Client-Centric to Solution-Centric: Rethinking Priorities of a Salesforce Consultant

By Sai Acharya

In the realm of Salesforce consulting, it is often emphasized that the client’s satisfaction is paramount. The goal is to ensure that the client’s expectations are met. Considering clients are the ones who pay the big bucks to get the job done, it is understandable why these sentiments prevail.

However, this client-centric approach has fostered a culture of ‘pleasing the clients’. Sometimes this is done at the expense of building an optimal solution and making the internal teamwork crazy hours to meet the client’s requirements. In this article, I’ll explore how a Salesforce Consultant plays a pivotal role in shifting the focus from being client-centric to solution-centric.

What Makes a Great Solution?

To adopt a solution-centric approach, it is necessary to understand what makes a solution great. The outcome of a great solution relies on integrating four important elements:

  1. Effectively leading a team
  2. Achieving clarity with requirements
  3. Executing the solution effectively
  4. Managing client relationship

As a Salesforce Consultant embarks on project delivery, they keep these elements at the forefront and execute them effectively. Here’s a breakdown of how they accomplish this…

The Consultant Prioritizes Their Internal Team

A consultant is the captain of a ship and leads the voyage with the goal of reaching a solution – and a group of crew members (developers, admins, QAs, technical architects, and project managers) is working alongside them toward that solution. So, how can this ship reach its destination if the crew members are not the first priority?

A consultant ensures that they are available whenever any team member needs them. They create an environment where the team members can openly communicate about any challenges they face – technical or personal in nature. The consultant promptly addresses and collaborates with the team to overcome any obstacles that hinder progress.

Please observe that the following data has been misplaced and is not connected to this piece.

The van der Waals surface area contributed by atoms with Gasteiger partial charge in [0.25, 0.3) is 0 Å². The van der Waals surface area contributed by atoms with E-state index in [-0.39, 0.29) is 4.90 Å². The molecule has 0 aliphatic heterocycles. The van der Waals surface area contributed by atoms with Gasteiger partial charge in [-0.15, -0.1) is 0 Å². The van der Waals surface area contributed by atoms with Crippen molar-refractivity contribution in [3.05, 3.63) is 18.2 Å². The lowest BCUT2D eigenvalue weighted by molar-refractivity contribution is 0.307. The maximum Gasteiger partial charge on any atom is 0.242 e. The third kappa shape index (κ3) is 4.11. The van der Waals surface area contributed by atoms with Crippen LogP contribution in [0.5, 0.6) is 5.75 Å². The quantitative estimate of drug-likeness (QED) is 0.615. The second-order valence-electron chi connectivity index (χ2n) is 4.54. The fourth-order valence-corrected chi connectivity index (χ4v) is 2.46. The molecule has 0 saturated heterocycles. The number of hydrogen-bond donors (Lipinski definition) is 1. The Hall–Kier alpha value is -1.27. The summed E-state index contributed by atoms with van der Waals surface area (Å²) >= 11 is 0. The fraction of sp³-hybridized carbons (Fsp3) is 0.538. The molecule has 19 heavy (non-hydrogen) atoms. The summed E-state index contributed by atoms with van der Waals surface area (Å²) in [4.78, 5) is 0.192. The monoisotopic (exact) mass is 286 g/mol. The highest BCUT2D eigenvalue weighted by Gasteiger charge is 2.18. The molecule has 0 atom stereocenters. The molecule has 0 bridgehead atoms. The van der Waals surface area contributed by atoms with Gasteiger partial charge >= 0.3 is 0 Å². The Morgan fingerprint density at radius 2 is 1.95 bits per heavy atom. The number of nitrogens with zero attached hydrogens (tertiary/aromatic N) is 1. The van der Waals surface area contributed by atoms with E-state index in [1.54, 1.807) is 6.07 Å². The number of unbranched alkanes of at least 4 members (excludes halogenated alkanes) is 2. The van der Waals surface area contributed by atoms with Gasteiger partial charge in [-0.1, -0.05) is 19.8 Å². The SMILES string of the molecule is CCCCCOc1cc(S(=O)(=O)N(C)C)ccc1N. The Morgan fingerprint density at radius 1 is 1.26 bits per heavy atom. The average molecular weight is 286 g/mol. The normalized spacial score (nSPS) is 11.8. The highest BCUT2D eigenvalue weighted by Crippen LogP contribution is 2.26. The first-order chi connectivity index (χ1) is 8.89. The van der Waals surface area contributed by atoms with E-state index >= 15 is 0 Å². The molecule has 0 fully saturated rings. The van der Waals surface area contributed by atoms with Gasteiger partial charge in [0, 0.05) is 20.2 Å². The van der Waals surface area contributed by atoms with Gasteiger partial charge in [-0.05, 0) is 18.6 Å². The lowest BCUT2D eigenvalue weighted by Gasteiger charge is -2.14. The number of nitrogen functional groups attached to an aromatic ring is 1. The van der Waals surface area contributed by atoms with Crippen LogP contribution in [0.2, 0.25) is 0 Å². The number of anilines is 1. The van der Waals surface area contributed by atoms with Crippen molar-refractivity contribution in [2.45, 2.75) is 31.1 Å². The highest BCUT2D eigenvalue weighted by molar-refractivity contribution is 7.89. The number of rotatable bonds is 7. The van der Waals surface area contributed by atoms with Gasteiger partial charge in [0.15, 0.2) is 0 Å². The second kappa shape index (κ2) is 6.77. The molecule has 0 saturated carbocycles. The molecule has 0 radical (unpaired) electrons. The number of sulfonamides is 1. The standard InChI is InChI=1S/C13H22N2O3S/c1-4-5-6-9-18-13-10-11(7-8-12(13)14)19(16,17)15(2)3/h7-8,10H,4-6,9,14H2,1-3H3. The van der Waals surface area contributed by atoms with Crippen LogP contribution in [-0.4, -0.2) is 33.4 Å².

The consultant should consistently keep these three questions in mind:

  1. Are my team members completing the work they are supposed to?
  2. Are they feeling overworked?
  3. Do they need assistance with some stories/bugs they are stuck with?

A big satisfaction for the consultant is when the team members express their desire to work with them again on future projects!

The Consultant Understands Business Requirements Inside and Out

The foundation of a successful solution is the underlying business requirements. The consultant has a clear grasp of what a client is looking for. Now, it may not be possible to know every little detail of the requirements – but a consultant clearly knows the core functionality that is being asked for.

To achieve this level of understanding, they:

  • Conduct multiple sessions with clients.
  • Pose probing questions to uncover the true intent behind the client’s requests.
  • Ensure a clear picture of the client’s needs is formed in their mind (through emails and one-on-one chats).
  • Comprehend not only what the client requests but also why they need it and how the solution will address their current challenges.
  • Work closely with business analysts in writing the user stories.
READ MORE: Gathering Salesforce Requirements & Running Discovery Workshops

While there may be times when the consultant is tempted to accept the requirements at face value to please the client, the true value arises when they question, probe, and offer alternative perspectives to approach the problem.

The Consultant Makes the Solution Come Together

Once the consultant ‘sees’ the requirements clearly, they work closely with their internal team to bring those requirements to life.

They collaborate with admins, developers, and technical architects to identify the optimal way to build the solution – such as using Flows, Apex, creating record types, or configuring picklist fields.